# Magnetic Pressure in Solenoid

1. Jun 26, 2012

### Opus_723

1. The problem statement, all variables and given/known data

First, I will describe the solenoid referenced, as it is from another problem.

The solenoid is made by winding a single layer of No. 14 copper wire on a cylindrical form 6cm in diameter. There are 5 turns per centimeter and the length of the solenoid is 30cm. Consulting wire tables, we find that No. 14 copper wire has a diameter of 0.163cm and a resistance of 0.010 ohms per meter at 75°C.

Now here is the problem I'm working on.

Suppose the solenoid described is used to make a very strong field for a very short time by connecting it briefly to a high-voltage source, to force an enormous current through it. Putting all other limitations aside, consider the limit imposed by the tensile strength of the wire. The magnetic pressure, like pressure in a hose, will tend to split the solenoid open. If the tensile strength of the wire is 2*10$^{9}$ dynes/cm$^{2}$, what is the strongest magnetic field that could be contained in that solenoid

The answer is given as 35 kilogauss.

2. Relevant equations

For the field along the axis of a solenoid: $\frac{2\pi*In}{10}$(cos$\theta_{1}-cos\theta_{2}$)

Force on a current-carrying wire: $\frac{I\vec{dl}\times\vec{B}}{10}$ = $\vec{dF}$

3. The attempt at a solution

First, I decided to express current in terms of the magnetic field, since current is not given.

I = $\frac{10B}{2\pi*n(cos\theta_{1}-cos\theta_{2})}$

I'm using the field along the axis of the solenoid, although I know it will be weaker at the rim where the wires are, because that's all I know how to do, and all that's ever been done in the book I'm using (Purcell).

Then I plugged in the above for I in the force equation, also noting that the current and magnetic field are perpendicular, assuming that the loops are perfectly circumferential (they're obviously not, but I checked the angle, and the error introduced to the cross product seems to be less than .2%). I also divided the expression by 2 since the force on the wire will be due to the average field acting on the wire. Since the field is approximately zero outside the solenoid, I used half the axial field.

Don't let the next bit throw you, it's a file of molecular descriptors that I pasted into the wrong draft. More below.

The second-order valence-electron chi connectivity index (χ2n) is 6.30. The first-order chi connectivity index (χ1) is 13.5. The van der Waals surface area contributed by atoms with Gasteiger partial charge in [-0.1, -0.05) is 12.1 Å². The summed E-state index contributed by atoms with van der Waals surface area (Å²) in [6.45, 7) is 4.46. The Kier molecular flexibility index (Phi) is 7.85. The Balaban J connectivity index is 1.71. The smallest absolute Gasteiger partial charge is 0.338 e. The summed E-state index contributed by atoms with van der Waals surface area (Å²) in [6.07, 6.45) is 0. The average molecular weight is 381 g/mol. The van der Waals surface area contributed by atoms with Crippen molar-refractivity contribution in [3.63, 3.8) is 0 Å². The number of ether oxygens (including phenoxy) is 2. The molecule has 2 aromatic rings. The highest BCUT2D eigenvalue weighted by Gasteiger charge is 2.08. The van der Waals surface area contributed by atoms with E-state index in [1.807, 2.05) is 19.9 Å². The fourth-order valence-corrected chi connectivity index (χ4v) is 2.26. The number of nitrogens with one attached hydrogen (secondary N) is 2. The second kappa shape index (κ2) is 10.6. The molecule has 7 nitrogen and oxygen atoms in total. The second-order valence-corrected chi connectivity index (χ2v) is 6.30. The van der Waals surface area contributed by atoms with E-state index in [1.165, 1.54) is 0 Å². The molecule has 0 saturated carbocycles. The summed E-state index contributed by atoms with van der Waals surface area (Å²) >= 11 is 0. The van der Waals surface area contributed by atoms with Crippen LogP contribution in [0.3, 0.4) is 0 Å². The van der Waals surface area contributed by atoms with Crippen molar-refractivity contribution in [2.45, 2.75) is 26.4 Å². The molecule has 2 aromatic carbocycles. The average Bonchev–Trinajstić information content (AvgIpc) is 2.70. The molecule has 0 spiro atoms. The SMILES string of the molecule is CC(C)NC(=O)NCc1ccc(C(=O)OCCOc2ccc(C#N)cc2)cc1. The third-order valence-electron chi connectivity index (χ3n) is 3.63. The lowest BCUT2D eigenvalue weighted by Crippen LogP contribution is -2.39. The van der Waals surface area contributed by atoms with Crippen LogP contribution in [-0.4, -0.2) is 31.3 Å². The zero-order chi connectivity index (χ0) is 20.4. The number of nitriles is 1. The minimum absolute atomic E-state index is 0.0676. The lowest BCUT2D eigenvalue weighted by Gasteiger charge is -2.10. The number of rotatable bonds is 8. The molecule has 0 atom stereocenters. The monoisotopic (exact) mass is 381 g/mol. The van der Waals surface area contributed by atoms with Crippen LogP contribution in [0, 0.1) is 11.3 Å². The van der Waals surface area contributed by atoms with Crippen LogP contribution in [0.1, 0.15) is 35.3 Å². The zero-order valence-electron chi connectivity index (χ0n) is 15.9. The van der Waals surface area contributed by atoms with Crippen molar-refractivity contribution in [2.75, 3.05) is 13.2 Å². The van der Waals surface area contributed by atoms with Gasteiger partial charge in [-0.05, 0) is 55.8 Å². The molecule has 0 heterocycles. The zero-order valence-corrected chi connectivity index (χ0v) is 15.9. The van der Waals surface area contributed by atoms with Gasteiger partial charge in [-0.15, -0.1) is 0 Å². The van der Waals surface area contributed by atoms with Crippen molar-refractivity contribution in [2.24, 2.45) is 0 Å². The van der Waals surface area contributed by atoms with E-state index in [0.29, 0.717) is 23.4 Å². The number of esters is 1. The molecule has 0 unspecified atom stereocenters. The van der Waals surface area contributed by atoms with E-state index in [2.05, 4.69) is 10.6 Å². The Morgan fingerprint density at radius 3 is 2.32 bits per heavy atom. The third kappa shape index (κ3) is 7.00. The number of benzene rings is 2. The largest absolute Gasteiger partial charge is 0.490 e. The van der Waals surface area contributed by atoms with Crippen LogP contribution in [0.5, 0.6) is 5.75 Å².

$\frac{B^{2}(dl)}{4\pi*n(cos\theta_{1}-cos\theta_{2})}$ = dF

So this is the radial force acting on an infinitesimal length of wire (I think).

And then I have no clue what to do next. I've been trying to derive an expression for tension in terms of radial force on a loop, but I'm not making much progress. Am I totally approaching this wrong?

Last edited: Jun 26, 2012
2. Jun 26, 2012

### tiny-tim

Hi Opus_723!
(i haven't checked the rest of your work, but …)

to find the tension, do a free body diagram for a short arc of angle dθ …

there'll be two tension forces at either end, and the radial force (which you can treat as constant over the arc) in the middle

3. Jun 26, 2012

### Opus_723

Of course! Thanks. I'll try the numbers when I get home, but let me check the reasoning with you now.

Let's call the line perpendicular to the outward magnetic force and tangent to the loop in the plane of the loop the horizontal. The tension forces at each end of a segment of wire, due to the curvature of the wire, will make an angle with this horizontal. Geometrically, I think that this angle is half the angle subtended by the wire segment. By symmetry, the non-inward components cancel out when the tension at each end is added together. So the net force due to the tension is 2Tsin(dθ/2), where T is the tension force at one end. Since dθ = dl/r, this becomes 2Tsin(dl/2r). And since it is a very small angle, we can approximate this as $\frac{T*dl}{r}$. I approximate it so that when I set this expression equal to my outward force expression (Until the maximum tension is reached, the wire does not move, so the net force is zero) the infinitesimal dl will drop out.

Does that all seem good? Like I said, I'll check the numbers in a few hours to see if I have the right answer.

Last edited: Jun 26, 2012
4. Jun 27, 2012

### tiny-tim

(just got up :zzz:)

yes, that's fine!